Here it is the Second-Last Sunday of the Church Year. Themes of the Second Coming, Judgment, heaven and hell hang in the air, and what's our text about? Could it really be about stewardship?

Jesus tells a parable about a nobleman leaving to get a kingdom, promising to return, who is hated and rejected by the people he's suppose to rule. Who else can this be but Jesus? Surely the one begotten from the Father from all eternity is noble. And John tells us that He came unto His own and His own received Him not. And didn't the crowd on Good Friday scream, "Take Him away; crucify Him. We have no king but Caesar?" Finally, Jesus ascended into heaven to be crowned king of heaven and earth, and promised to return.

The man of noble birth certainly fits Jesus, and what does this nobleman do before leaving. He leaves his 10 slaves (not servants, slaves) each a mina with the instruction, "Put this money to work until I come back." I can feel a money sermon coming on right now. Are you diversified enough? No, not do you have your money proportioned correctly between stocks, bonds, and CD's, but between heaven and earth, the things of God and the things of men. As they say, that sermon will preach.

In the parable we have the Jesus figure, those who reject Him, and those who are His slaves being entrusted with His riches to use on His behalf before He returns. And you have the final judgment. Both those outside the Church and those inside the Church are judged. Hypocrites are exposed, and the faithful are grandly rewarded. Of course this text is about stewardship, but the question is stewardship of what?

This text isn't about the stewardship of time, talent, and treasure. That's a different parable. That's the parable of the talents in Matthew 25 where a man leaves 3 slaves not 10 differing amounts - one 5 talents, one 3 and the last 1. Our English word for talent, meaning ability, comes from this parable, and isn't it the truth that talents differ greatly between people? Some are good in school, some in sports, some in business. Some are good with their hands others with their head. Some have a talent for people others have a talent for cooking. Also a talent was a large amount of money in Jesus' day. It was worth more than a $1,000. Today it would be worth $660,000. And doesn't that ring true to life? The talents of individuals are highly regarded. Whole TV shows are dedicated to people who have even silly, strange, or stupid talents.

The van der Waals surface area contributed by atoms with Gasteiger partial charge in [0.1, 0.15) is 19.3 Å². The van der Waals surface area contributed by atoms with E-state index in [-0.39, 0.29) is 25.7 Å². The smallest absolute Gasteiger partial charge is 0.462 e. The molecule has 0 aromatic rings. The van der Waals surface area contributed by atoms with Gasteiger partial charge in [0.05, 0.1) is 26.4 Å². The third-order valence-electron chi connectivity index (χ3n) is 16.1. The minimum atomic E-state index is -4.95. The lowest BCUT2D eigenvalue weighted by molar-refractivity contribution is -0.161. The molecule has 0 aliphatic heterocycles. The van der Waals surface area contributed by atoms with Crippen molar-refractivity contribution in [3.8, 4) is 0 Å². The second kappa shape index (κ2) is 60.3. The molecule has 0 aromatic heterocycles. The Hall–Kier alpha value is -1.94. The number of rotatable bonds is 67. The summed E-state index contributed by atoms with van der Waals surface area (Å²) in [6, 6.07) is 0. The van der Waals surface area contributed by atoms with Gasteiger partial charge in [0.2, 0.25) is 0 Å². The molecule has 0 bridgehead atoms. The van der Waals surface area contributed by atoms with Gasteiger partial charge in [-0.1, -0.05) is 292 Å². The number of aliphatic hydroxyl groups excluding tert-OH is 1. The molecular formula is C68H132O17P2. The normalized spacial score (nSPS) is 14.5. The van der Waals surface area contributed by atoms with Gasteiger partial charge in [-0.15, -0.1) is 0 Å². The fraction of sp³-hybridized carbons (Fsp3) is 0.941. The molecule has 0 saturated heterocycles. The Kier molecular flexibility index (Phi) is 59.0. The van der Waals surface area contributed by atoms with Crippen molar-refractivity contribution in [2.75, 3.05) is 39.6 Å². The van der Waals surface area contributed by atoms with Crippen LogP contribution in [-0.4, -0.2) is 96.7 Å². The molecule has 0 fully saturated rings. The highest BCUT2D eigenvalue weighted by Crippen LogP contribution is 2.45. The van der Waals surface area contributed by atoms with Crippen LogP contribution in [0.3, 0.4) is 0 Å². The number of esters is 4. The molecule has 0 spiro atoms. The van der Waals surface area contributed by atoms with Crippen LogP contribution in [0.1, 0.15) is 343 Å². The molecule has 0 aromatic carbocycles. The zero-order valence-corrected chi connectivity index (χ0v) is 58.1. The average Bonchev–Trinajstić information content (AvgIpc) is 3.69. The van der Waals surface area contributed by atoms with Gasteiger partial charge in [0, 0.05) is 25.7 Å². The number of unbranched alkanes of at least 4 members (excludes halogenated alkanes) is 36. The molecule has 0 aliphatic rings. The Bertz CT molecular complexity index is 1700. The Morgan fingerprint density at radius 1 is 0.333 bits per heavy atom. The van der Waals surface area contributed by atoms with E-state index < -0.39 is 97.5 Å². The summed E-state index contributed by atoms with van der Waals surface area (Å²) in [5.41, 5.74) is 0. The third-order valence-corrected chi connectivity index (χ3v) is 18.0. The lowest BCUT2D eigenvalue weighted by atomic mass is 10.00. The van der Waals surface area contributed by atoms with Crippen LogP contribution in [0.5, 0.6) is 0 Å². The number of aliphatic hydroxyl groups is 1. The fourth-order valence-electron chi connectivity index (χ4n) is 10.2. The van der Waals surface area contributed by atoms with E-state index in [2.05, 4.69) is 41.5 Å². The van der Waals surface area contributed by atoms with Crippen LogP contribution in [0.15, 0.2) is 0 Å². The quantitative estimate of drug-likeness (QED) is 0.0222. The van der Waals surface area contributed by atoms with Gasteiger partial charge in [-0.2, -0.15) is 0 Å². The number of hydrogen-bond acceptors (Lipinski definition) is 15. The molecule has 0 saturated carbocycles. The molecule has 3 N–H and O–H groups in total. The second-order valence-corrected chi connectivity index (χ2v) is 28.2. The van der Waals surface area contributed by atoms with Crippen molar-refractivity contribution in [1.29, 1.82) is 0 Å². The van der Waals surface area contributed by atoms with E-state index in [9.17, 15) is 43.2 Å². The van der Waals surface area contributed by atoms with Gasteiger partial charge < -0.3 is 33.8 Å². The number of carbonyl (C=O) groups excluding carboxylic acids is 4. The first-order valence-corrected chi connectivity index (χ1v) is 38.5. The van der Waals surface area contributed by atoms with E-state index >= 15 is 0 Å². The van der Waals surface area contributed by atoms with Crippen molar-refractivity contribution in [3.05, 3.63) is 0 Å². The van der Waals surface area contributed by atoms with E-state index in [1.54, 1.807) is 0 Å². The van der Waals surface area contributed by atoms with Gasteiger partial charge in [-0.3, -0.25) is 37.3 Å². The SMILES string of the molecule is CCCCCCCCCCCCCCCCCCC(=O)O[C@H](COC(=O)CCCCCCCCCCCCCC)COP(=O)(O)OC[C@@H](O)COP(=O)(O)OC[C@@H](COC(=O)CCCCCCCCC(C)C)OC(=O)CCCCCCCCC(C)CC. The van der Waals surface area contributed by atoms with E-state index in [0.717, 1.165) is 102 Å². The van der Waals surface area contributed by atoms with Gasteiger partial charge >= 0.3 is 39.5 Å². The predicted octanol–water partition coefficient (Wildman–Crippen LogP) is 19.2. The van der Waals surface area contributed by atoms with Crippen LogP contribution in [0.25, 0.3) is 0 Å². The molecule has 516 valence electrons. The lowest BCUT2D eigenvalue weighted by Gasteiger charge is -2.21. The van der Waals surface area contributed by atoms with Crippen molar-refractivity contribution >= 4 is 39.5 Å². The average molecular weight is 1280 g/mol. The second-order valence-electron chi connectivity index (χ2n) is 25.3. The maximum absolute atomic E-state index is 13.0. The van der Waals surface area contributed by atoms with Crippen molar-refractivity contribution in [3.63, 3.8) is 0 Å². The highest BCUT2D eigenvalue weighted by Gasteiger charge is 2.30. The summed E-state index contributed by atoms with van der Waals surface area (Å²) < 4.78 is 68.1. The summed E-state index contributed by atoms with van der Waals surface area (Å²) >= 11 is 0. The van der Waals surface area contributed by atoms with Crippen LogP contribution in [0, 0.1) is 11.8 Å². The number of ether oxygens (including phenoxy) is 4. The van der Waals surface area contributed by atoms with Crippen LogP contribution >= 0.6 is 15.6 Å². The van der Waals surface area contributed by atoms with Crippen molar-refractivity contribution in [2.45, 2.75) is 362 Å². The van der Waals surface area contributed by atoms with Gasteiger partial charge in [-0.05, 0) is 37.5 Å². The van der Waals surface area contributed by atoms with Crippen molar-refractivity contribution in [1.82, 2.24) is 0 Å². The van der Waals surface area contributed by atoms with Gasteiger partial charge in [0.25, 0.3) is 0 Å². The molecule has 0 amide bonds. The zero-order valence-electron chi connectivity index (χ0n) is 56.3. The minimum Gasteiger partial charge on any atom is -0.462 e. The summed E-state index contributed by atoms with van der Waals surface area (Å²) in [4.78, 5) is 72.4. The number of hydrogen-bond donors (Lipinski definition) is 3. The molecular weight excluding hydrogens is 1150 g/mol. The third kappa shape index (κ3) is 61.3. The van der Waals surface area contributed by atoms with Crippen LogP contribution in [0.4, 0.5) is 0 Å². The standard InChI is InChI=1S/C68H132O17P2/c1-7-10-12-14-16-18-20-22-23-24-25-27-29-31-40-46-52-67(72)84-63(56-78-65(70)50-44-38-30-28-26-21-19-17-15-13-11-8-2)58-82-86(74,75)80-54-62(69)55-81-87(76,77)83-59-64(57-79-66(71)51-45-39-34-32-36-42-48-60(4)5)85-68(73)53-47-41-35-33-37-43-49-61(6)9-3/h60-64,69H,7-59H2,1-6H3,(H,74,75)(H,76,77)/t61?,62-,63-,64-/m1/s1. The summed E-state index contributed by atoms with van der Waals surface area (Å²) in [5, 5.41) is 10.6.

You could preach the Matthew 25 parable applying it to time, talent, and treasure, but not this one in Luke. Here all the slaves are left exactly the same amount. Our little group here doesn't have exactly the same amount of time, talent, or treasure. There is a dizzying array of these things even among us. Furthermore, in this parable the slaves are left a small amount. One mina was worth about 3 month's wages, 1/60th of a talent. Today it would be worth about $6,400. Finally, in the parable about talents faithfully using them is rewarded by a vague "many things." Here, faithful use of one mina is rewarded incredibly. For each additional mina made the slave is given a city.

So, what do we all have the same amount of that is considered small in the world's eyes but rewarded far beyond our wildest dreams? What but the Means of Grace? Our Lord when He ascended into heaven left to His Church, to us Christians, Baptism, Absolution, and Holy Communion. Not one of us has more or less of these things. But these things are pitifully insignificant in the eyes of the world. Baptism is just simple water only. Absolution is just words; the Bible these words come from just stories. And Communion is nothing but bread and wine and not very good bread or wine at that! The only treasurer the world thinks we Christians have is the gold and silver of our sacramental vessels, our buildings, and property. What is in our sacramental vessels, what goes on in our buildings and on our property is worthless to the world.

But see how incredibly it is rewarded! The faithful use of Word and Sacrament is rewarded with forgiveness, life and salvation. Doing business with Baptism, Absolution and Holy Communion delivers one from sin, from death and from the power of the devil. No matter how well you use time, talent, or treasure, you don't get forgiveness, life or salvation. No matter how generous you are with your time, talent and treasure that doesn't result in being delivered from sin, death or the devil. O, I'm not saying that the Lord doesn't reward these. No, He rewards all the works He does in us, but the reward of using the Means of Grace is more grace than you can get your head, heart, or hands around. It's whole cities full of grace.

This text is about stewardship, our stewardship of the Means of Grace, and the Means of Grace are nothing less than Jesus. What came out of the side of Jesus on the cross when the soldier speared Him? Water and Blood. There in that baptismal font is where the Water from Jesus' side is today. There on that altar is where the blood that flowed from His riven side is today. Where is the forgiveness Jesus won for the whole world, for every sinner under the sun found today? Right where Jesus put those words: In the mouths of His people. Absolution is the voice of Jesus speaking on earth to day; the Gospel is the voice of Jesus proclaiming forgiveness wherever His people speak it.